Clara came over around 8pm, and I was surprised to see she has long black braids now. Last time I saw her she had a sort of bob-cut (don’t take my word on that: I don’t know much about hairstyle names). I said bye and thank you for dinner, and arranged to meet Seth again in the coming days. I walked back to Clara’s place with her and we spoke maybe 80% in French, which I was very proud of even though I made a fuck-ton of mistakes and regularly verbed myself into a corner, requiring Clara’s help to free myself.

We sat on her balcony and had a glass of wine and talked about our lives until when the wine went to my head and I could no longer understand a word of what she was saying and had to excuse myself and go apologetically for bed.

This morning I woke up in the flat alone, because Clara has gone to see her boyfriend in Lyon for a week. I’ve got the run of the place until Sunday, when she returns. In the meantime I’m looking after her cat, who is called Dunya and insists on sitting on me at all times. I like cats generally. My only real gripe is how often they climb on you then nonchalantly turn around and bam you have an eyeful of arsehole. No manners.

So today was my first full day and it was a bit weird: Avignon is getting ragged about by a swirling invisible twister at the moment, with 40mph winds waggling trees about and slamming shutters. I had to walk into town this morning to try and buy a sim card, and the wind was in my face the whole way, ruffling my hair like the knuckles of a school bully. By the time I got to the phone shop I was a gust-beaten fuzzball, and quite exhausted.

The shop wasn’t open for another 30 minutes, so I bought a chicken burger (10am, I don’t know what I was thinking), helped an old lady who went flying down some steps, and gave 3 euros to a forlorn man who spoke to me in French I didn’t understand except for the word ‘money’ and ‘bad’.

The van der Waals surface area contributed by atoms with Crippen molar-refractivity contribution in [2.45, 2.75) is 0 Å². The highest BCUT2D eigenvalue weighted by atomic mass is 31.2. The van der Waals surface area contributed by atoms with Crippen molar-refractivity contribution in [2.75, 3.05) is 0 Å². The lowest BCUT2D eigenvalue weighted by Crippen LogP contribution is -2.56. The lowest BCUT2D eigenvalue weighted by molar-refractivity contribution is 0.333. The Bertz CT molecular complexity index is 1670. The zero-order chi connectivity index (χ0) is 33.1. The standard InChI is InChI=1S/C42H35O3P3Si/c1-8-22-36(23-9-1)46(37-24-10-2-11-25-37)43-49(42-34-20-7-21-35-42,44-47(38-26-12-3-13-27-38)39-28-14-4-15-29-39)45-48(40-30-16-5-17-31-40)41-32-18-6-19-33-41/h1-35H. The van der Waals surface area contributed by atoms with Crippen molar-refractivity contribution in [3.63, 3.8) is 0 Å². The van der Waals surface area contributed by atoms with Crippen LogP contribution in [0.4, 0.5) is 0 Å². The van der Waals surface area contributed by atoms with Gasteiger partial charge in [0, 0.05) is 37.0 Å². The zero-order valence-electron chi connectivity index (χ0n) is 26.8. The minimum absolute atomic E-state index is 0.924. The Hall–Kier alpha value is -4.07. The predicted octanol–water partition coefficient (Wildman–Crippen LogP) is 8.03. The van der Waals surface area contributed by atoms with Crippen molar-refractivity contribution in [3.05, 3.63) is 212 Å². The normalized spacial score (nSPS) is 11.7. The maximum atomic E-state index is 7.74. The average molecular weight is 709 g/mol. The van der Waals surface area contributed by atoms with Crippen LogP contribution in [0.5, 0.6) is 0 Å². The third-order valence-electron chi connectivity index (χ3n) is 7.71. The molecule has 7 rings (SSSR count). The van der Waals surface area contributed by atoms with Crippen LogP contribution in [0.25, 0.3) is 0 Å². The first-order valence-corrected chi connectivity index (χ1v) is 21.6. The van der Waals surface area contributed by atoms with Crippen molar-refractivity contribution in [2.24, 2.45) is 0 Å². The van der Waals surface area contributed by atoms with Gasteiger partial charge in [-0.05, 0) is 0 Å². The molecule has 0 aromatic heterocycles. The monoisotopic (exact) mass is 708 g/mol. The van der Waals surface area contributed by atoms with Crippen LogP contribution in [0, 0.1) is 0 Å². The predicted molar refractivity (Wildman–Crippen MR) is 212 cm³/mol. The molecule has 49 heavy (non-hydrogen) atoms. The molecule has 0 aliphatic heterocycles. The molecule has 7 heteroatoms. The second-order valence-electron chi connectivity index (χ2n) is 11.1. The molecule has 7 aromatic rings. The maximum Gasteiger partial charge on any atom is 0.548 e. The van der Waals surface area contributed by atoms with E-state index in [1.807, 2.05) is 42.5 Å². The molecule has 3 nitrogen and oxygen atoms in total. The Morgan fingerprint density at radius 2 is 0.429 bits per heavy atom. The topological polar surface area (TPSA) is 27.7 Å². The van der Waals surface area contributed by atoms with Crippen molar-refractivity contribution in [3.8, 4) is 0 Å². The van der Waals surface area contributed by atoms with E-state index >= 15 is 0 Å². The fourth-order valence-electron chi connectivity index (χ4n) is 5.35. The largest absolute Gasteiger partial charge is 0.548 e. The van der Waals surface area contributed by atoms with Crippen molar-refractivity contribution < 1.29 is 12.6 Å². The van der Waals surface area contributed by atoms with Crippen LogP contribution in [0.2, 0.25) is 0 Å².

I couldn’t buy a sim card in the end because you need a bank card, and I don’t have one because I lost it last week while out on a countryside walk by myself. No idea how it hopped out of my pocket, but I couldn’t find it even after my mum drove us back along the route with me hanging out of the car window like a safari tour guide trying to spot zebras.

I need a sim card because of my teaching: it was all fine when I was at home with unlimited wifi, but Clara doesn’t have wifi, so I need to hotspot myself with my mobile. However, my 10GB of data per month will be all eaten up in maybe two days or so of constant video-calling, so I need to upgrade to something meatier. I found one in the end, which I bought for cash, in a little vape shop just down the street from Clara’s.

And then I just passed the day teaching, and finished at 9pm when it was too late to really do anything cool. I’m working 10am-9pm most nights this week, which is a bit silly. I’m in Avignon and I want to be able to actually do stuff. Need to try rearrange some lessons. Need to figure out how to activate my new sim. Need to find a flat for when I have to leave Clara’s on the 30th of May. There is much to do.

Much to do, yeah, but I can get it sorted. I keep getting stressed, but I’ve found a nice new refrain to say to myself: it’s not insurmountable. I’m incredibly unsure how all this will pan out – if I balls it up I’ll be back to England quicker than you can say ‘c’est dommage’ – but eh, I’ve been in pickles before. Loads of them. I’m basically always in pickles.

Anyway, it’s late and that’s all I have to say for now. Sweet dreams x